As you build your brand and reputation on Twitter, the platform becomes an organic lead generation solution that targets individuals who can benefit from your solution and puts your information in front of them. You can also utilize your tweets and changelogs to prompt existing users and prospects to check out updates you’ve made to your application. A great way to drive people to your site is by only sharing snippets of what has been updated. By providing a teaser and a link to the full release note or the actual area of your software that you updated, you can move interested community members to a more vibrant version of the release notes.

Security Improvements

Security threats continue to grow. With 75% of vulnerabilities being caused by indirect dependencies, package managers must notify teams relying on their product about security fixes as quickly and loudly as possible. By incorporating Twitter into your community engagement ecosystem, you’re able to promptly notify teams of security updates that your team has made and empower the community to share them.

Increase Feature Adoption

Release notes let customers and prospects know what new things your team has added to your product. If your changelog isn’t shared with users, they have to learn about changes by stumbling across them when using your package or platform. Since your users are already on Twitter, it’s a great way to get new enhancements in front of them so that they can try them out.

Catalog of Changelog Examples

There are a multitude of ways to share your release notes on Twitter. Here are a few of the concepts that we built our automated release note tweet generator off.

Minimalist Release Tweets

Minimalist release notifications are most common for larger releases that follow longer release cycles, such as those followed by major frameworks like EmberJS & Django Web Framework.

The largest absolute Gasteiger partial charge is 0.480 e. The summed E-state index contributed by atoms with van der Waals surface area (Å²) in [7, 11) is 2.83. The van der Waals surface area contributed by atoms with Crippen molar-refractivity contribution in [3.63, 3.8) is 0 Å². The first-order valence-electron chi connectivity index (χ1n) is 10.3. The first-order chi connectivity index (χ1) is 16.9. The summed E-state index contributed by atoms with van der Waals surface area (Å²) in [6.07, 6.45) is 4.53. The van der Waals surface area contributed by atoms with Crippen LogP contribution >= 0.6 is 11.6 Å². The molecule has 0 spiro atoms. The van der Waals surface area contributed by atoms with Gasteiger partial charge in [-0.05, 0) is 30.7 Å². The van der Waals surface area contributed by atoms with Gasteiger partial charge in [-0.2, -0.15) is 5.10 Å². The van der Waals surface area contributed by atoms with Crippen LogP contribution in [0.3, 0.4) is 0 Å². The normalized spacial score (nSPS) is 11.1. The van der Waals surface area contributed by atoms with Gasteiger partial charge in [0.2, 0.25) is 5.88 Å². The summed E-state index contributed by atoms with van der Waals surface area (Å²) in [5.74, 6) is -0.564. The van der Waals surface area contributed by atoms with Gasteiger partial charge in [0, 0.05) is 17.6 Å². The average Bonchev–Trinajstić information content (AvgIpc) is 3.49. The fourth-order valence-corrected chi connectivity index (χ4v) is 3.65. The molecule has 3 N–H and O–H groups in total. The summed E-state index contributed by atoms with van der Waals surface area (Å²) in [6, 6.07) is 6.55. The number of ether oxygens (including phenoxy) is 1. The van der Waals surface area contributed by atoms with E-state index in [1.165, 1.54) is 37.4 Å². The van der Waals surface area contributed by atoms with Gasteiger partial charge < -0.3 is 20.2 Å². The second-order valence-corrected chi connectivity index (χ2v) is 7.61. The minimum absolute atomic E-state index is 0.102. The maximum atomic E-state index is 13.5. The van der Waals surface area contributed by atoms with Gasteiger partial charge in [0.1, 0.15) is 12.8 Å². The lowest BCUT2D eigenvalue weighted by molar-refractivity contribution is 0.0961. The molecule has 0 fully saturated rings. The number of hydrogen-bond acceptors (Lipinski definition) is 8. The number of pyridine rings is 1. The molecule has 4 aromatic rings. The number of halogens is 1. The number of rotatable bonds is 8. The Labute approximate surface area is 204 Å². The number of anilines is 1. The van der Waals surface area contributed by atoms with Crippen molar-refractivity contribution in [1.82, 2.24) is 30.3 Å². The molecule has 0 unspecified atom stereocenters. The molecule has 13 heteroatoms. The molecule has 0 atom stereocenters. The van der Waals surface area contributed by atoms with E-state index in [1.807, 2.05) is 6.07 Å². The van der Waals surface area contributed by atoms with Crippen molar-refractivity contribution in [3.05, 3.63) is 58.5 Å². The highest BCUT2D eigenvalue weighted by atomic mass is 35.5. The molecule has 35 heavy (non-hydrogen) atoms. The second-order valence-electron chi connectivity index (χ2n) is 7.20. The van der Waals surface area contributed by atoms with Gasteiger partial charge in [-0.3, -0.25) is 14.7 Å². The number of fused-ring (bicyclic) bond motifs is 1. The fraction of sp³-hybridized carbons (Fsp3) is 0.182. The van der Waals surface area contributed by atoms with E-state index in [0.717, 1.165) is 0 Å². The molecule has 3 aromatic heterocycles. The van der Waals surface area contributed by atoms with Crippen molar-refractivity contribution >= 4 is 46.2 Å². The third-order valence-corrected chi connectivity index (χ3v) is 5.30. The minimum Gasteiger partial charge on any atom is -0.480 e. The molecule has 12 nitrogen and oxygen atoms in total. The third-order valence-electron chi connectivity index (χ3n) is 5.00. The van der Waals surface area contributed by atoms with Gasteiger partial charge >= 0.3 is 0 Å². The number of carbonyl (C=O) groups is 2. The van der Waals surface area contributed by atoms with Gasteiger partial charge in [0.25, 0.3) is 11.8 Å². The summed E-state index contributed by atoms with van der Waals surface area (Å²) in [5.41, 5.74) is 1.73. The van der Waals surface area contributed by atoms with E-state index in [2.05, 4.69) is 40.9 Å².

Hook Release Tweets

For medium to long release notes, another option is a hook release tweet. This type of tweet provides a tease of what is included within the latest release but directs followers to get out of Twitter and come to a team’s product site to find out more.

Context Thread Tweet

Some teams like to provide additional information around a release. Whether it’s to provide context to the release or pre-emptively engage with your community, this is the direction you’ll want to take.

Full Changelog Tweet

For smaller, more iterative releases, some teams like to capture the entire release note in their tweet so that their community can quickly identify if there are changes that impact them and whether or not they need to take any action. Taking this approach enables these users to do all of this from Twitter without needing to load additional pages or leave the Twitter interface.

For more examples of release note tweets, checkout our Teams Tweeting Changelogs Twitter List. If your team posts your changelogs to Twitter and would like to be added to our list so that we can showcase and retweet your notes then send us a message with your team's Twitter account.